According to the FBI, crime rates have consistently fallen for the last five years; with the crime rate falling by 4% alone this past year. The trend tends to fly in the face of conventional wisdom that crime rates rise during economically distressed times, and crime rates go down when times are good. Sociologists have cited a number of trends that have had an effect on lowered crime rates citing tougher sentencing laws, improvements in law enforcement tactics, and even video games keeping more of the younger population indoors. However, one area of crime that has remained steady in the last two years is hate crimes.
What is a Hate Crime?
A hate crime is a violent crime that is motivated by a certain bias toward a perceived race, religion, or sexual orientation. Hate crimes also involve people with disabilities, class and gender. Essentially, people who commit hate crimes target people who are perceived as being the “other;” however that difference is defined. Hate crimes often have horrible outcomes since they can involve physical and sexual assault, as well as property damage. The violence is often intended to send a message to, not only the individual, but the group as a whole. It can have damaging psychological consequences that is very difficult for the justice system alone to address, and other groups not related to the targeted group can feel uneasy and afraid as a result of hate crimes.
In the Past
Historically in the United States, African Americans have been the target of the majority of hate crimes. Of the 8,208 hate crimes that were reported by the FBI in 2010, 48.2% of those crimes had racial underpinnings, and a whopping 70% of those targeted were African Americans. The moral underpinnings of hate crimes represent a significant part of the history of the United States from its days as a slave nation to the broken efforts of the Reconstruction following the Civil War and finally to the Civil Rights Movement of the 1960’s. Although the brutality of hate crimes targeting racial minorities may seem to some as a product of the turmoil following the Civil War, as recently as 1998 James Byrd Jr, a black man living in Texas, was targeted by White Supremacists and murdered by being dragged behind a pickup truck.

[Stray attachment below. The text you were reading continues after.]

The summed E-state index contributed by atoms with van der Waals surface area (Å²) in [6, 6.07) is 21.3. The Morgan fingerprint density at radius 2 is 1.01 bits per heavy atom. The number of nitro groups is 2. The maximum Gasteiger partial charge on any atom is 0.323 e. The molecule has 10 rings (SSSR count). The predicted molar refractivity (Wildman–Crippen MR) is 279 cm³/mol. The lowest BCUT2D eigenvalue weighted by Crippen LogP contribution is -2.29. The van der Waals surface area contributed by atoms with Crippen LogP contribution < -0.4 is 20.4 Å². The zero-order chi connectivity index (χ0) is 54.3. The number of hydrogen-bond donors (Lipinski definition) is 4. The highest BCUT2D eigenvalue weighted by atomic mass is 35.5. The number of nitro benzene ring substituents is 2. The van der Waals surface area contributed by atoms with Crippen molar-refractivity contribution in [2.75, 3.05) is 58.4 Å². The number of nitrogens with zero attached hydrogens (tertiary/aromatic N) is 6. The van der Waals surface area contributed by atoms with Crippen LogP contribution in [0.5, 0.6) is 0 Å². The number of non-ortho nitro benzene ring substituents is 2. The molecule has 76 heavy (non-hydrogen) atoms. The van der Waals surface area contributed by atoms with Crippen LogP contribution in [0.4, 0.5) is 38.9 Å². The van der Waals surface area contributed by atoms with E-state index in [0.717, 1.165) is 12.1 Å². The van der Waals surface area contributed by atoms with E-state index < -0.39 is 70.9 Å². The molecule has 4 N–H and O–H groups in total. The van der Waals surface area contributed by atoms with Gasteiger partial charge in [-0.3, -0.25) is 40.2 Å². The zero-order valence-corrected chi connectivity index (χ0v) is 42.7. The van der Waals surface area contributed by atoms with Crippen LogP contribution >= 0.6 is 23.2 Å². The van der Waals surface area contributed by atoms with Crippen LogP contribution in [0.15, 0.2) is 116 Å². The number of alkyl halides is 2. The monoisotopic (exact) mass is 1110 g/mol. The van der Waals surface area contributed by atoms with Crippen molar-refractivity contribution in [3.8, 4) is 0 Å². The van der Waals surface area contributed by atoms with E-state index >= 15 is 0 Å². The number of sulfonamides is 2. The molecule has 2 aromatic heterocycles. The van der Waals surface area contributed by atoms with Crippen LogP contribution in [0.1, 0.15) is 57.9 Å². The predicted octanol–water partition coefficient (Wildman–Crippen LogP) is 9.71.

New Laws are Adopted
Although it took this incident for the State of Texas to pass strong Hate Crime Legislation, the very first Federal hate crime legislation was passed in 1871, which made it a federally punishable crime. This was in part legislated to combat the racial violence that was plaguing the nation following the Civil War by groups like the Klu Klux Klan. However, it was not until 1968 with the passage of the Civil Rights Act that minorities were protected from hate crime violence for political activities. California was the first state to pass its own hate crime legislation, and there are currently 45 states that have hate crime statutes on their books.
Change is Needed
The fact that hate crime statistics have remained steady should serve as a sober reminder that race is still a difficult issue in the United States. A recent data visualization of racist tweets in the United States following the election shows racist tweets coming from every metropolitan area in the United States. Although many of them are centered in the South, their dispersion across the country should give anyone concerned with hate crimes pause.